the fourth clockwork experiment

It’s interesting how great minds think alike. It seems both Kubrick and Kate find the thought of Pure gone Poisonous really terrifying, particularly when it applies to Music. Did A Clockwork Orange inspire Experiment IV?

This post contains A Clockwork Orange spoilers.

Aside from Alex’s deep corruption of the soul, what’s deeply disturbing in A Clockwork Orange (Stanley Kubrick, 1971)  is the scientists’s twisted cure method of. The barbarity is not the pavlovian agony it causes in itself but the ‘unavoidable punishment’… Here’s what ultra-violence really is: when you take something pure and heavenly like Music and make it dreadful and lethal.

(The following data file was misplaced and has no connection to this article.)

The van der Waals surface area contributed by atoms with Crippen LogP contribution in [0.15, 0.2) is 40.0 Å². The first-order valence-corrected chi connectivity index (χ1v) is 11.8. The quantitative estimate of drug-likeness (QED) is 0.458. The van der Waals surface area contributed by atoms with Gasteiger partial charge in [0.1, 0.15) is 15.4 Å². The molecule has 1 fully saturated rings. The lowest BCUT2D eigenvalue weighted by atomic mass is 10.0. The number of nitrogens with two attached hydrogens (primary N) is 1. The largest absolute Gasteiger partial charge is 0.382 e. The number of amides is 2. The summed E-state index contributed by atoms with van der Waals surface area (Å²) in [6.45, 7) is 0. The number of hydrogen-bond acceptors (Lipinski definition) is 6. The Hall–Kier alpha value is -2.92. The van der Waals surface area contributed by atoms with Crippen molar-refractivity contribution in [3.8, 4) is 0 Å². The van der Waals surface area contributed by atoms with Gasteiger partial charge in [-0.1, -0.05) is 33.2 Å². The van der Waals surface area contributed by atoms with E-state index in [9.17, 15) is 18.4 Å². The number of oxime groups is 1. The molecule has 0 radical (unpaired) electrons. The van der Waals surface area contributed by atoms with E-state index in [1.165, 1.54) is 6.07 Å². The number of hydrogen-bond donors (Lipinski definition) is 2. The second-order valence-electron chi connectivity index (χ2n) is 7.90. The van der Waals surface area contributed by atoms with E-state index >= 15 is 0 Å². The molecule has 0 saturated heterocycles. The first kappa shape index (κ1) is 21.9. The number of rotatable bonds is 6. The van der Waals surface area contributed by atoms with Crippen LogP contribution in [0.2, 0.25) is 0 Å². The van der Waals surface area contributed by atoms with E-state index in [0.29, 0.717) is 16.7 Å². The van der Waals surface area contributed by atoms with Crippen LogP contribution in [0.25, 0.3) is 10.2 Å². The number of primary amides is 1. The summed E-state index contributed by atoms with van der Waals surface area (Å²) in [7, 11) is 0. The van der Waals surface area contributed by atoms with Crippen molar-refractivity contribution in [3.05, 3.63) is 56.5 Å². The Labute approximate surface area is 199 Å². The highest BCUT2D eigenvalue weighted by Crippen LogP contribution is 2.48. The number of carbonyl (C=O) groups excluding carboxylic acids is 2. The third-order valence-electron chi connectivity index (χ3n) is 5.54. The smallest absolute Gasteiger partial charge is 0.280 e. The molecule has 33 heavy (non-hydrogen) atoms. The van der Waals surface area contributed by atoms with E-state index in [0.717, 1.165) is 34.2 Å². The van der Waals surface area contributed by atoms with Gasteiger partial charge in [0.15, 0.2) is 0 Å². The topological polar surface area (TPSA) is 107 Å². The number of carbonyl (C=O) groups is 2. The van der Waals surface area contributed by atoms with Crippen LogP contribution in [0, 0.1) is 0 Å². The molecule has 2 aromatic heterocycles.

Alex loves Ludwig Van, as he calls him, and says about the Ninth Symphony:

Oh, bliss! Bliss and heaven! Oh, it was gorgeousness and gorgeousity made flesh. It was like a bird of rarest-spun heaven metal or like silvery wine flowing in a spaceship, gravity all nonsense now. As I slooshied, I knew such lovely pictures!

I know exactly what he’s feeling for I love Music and it loves me back, in this very same way. So it disgusts and terrifies me to conceive of a method so terrible that it cures Alex of his perversions precisely by perverting the one unpolluted pleasure in his life! 

See what Alex later says of the same Ninth he loved so dearly:

The pain and sickness all over me like an animal. Then I realized what it was. The music coming up from the floor was our old friend, Ludwig Van, and the dreaded Ninth Symphony. Suddenly, I viddied what I had to do, and what I had wanted to do, and that was to do myself in; to snuff it.

It is sin,

(No. No! NO! Stop it! Stop it, please! I beg you! This is sin! This is sin! This is sin! It’s a sin, it’s a sin, it’s a sin! )

and it’s a mistake (in the making)… a true Experiment IV.

And the public are warned to stay off.

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